FLIGHT GLOBAL 24 MARCH, 2015 BY: STEPHEN TRIMBLE MONTREAL
Two companies – L-3 Aviation Products and FreeFlight – have recently unveiled automatic dependent surveillance-broadcast (ADS-B) transceivers for general aviation priced under $2,000, hoping to entice aircraft owners to install the mandated precision-locating equipment.
Google’s unmanned aviation venture now plans to beat that price and produce thousands of ultra-low-cost ADS-B Out transceivers for the manned and unmanned aviation market, Vos said 23 March at the Remotely Piloted Aircraft Summit hosted by the International Civil Aviation Organization (ICAO).
“We think that – and we are going to do this – we will head-down the trajectory of putting into the marketplace really, really low-cost ADS-B solutions,” Vos told the ICAO audience.
Asked in an interview later if that meant beating the $2,000 threshold, Vos indicated that was possible.
“We have to answer the question: What does the market find palatable in order to really transform? And that’s where we’re going,” Vos says. “Think about it: Would you spend $2,000? We have to make it happen.”
Photo courtesy of Google
Driving Google’s strategy is a fundamental obstacle to its plan of launching a UAS-based drone delivery service in a few years. Google’s unmanned vehicles need to operate in airspace below 500ft that is currently used by tens of thousands of general aviation aircraft. Some of those aircraft owners have been reluctant to spend money to equip their aircraft with an ADS-B Out system.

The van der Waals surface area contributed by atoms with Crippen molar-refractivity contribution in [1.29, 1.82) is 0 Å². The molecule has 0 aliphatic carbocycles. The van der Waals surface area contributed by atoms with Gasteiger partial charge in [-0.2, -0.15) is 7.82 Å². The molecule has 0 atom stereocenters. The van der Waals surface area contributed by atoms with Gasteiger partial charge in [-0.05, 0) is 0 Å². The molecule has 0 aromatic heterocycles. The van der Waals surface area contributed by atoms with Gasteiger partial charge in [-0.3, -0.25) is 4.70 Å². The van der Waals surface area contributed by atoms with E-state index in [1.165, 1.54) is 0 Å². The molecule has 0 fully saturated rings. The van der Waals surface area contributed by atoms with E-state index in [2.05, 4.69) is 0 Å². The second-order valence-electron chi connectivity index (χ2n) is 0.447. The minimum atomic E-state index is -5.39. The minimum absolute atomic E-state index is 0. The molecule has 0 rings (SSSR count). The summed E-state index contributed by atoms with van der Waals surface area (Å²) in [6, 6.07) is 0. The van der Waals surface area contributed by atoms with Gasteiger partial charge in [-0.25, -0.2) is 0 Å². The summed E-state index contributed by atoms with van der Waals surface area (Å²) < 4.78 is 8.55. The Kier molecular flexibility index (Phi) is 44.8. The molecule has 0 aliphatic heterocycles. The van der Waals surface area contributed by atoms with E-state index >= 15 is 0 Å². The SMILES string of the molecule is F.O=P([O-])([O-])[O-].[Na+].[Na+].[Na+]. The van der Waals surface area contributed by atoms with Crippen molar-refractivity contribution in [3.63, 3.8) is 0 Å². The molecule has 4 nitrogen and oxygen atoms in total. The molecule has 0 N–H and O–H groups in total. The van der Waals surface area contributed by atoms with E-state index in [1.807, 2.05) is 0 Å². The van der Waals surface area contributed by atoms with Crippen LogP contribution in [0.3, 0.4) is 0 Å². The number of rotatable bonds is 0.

Google is also looking deeper at software algorithms for traffic collision avoidance systems, says Vos, a former executive at Rockwell Collins. If Google’s vision is realised, the skies above urban centers could be filled without thousands of ADS-B-equipped UAVs. That could overwhelm current pilot displays showing potential collision threats.
“We think there are some good solutions to make it not so cumbersome,” Vos says.
Those efforts are part of Google’s effort to be “respectful” to manned aircraft using the airspace today, he says. As an internet company, Google is used to fixing software bugs after rolling out new products for customers. That culture had to be changed after Vos arrived at Project Wing, he says.
“Really bad things happen if there is a bug and we didn’t figure it out,” Vos says. “We don’t just get to stop and check under the hood when we’re flying things. I’m super, super-excited to say the team at Project Wing has pretty much done a 180 in only about 3-4 months and really has embraced the [aviation] culture.”